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Ian Alexander George Shepherd

1951 - 15th May 2009

Appreciation by
Alison Sheridan

Shepherd photo
Ian Shepherd with (from left) Lekky Shepherd and Moira Greig during the experimental, Bronze Age-style cremation of a pig at Archaeolink, September 2004. (Photograph: Alison Sheridan).

Ian Shepherd, Principal Archaeologist of the Aberdeenshire Archaeology Service and an internationally-renowned Bronze Age archaeologist and authority on the archaeology and architecture of North East Scotland, died after a long illness on 15 May 2009. His loss is a great blow to Scottish archaeology and architectural history, and it is hard to sum up his immense contribution in a few words.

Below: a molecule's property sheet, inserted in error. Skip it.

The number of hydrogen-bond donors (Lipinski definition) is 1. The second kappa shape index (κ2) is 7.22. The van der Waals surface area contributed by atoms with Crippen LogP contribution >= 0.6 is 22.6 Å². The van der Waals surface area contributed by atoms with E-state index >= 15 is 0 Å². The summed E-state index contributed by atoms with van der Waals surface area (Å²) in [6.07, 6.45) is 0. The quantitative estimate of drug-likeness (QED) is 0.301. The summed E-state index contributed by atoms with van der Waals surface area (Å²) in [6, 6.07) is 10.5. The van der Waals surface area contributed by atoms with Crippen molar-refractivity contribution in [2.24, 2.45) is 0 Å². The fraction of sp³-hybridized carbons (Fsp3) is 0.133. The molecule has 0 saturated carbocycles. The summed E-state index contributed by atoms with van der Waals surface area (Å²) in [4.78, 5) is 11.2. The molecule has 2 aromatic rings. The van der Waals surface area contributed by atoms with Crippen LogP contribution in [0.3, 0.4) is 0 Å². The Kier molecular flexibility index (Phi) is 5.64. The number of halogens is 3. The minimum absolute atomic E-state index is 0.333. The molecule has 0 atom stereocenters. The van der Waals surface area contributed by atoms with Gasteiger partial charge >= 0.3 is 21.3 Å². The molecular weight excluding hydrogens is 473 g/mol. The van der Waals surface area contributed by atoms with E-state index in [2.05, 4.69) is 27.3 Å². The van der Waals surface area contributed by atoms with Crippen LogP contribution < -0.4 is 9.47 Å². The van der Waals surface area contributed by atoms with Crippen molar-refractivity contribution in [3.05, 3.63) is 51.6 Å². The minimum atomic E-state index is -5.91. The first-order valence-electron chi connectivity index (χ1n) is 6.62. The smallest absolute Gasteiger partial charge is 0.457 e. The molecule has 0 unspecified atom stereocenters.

Born in Forres, Ian Shepherd attended school in Edinburgh, going on to read archaeology under Stuart Piggott at Edinburgh University. His 1973 Masters dissertation on the V-perforated buttons of Britain and Ireland showed him to be an exceptionally talented student, and marked the beginning of a lifelong interest in Bronze Age archaeology; an updated version of that ground-breaking dissertation will soon be published in the Proceedings of the Prehistoric Society. Shortly after graduating, in 1975, Ian was appointed as archaeologist for the then-named Grampian Region, the first such appointment in Scotland; and shortly after that he married fellow archaeologist Alexandra (Lekky) Tuckwell, with whom he had two daughters, Bryony and Sunniva.